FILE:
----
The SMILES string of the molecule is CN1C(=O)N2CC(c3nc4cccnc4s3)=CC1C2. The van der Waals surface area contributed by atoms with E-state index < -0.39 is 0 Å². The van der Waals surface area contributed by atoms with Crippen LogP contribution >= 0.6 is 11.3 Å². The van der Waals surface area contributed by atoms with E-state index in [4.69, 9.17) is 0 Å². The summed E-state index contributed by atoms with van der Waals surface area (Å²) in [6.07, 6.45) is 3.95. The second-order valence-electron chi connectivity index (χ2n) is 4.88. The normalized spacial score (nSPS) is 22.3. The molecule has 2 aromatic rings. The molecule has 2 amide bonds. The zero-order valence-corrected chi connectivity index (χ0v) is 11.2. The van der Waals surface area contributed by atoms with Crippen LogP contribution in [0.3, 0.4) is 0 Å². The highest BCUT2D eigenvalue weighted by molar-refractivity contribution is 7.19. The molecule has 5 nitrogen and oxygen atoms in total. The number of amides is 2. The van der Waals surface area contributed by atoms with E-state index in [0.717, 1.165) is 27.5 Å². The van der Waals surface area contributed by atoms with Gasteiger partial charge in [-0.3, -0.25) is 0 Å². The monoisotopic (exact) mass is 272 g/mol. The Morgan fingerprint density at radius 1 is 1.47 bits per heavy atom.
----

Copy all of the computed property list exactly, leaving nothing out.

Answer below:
The SMILES string of the molecule is CN1C(=O)N2CC(c3nc4cccnc4s3)=CC1C2. The van der Waals surface area contributed by atoms with E-state index < -0.39 is 0 Å². The van der Waals surface area contributed by atoms with Crippen LogP contribution >= 0.6 is 11.3 Å². The van der Waals surface area contributed by atoms with E-state index in [4.69, 9.17) is 0 Å². The summed E-state index contributed by atoms with van der Waals surface area (Å²) in [6.07, 6.45) is 3.95. The second-order valence-electron chi connectivity index (χ2n) is 4.88. The normalized spacial score (nSPS) is 22.3. The molecule has 2 aromatic rings. The molecule has 2 amide bonds. The zero-order valence-corrected chi connectivity index (χ0v) is 11.2. The van der Waals surface area contributed by atoms with Crippen LogP contribution in [0.3, 0.4) is 0 Å². The highest BCUT2D eigenvalue weighted by molar-refractivity contribution is 7.19. The molecule has 5 nitrogen and oxygen atoms in total. The number of amides is 2. The van der Waals surface area contributed by atoms with E-state index in [0.717, 1.165) is 27.5 Å². The van der Waals surface area contributed by atoms with Gasteiger partial charge in [-0.3, -0.25) is 0 Å². The monoisotopic (exact) mass is 272 g/mol. The Morgan fingerprint density at radius 1 is 1.47 bits per heavy atom.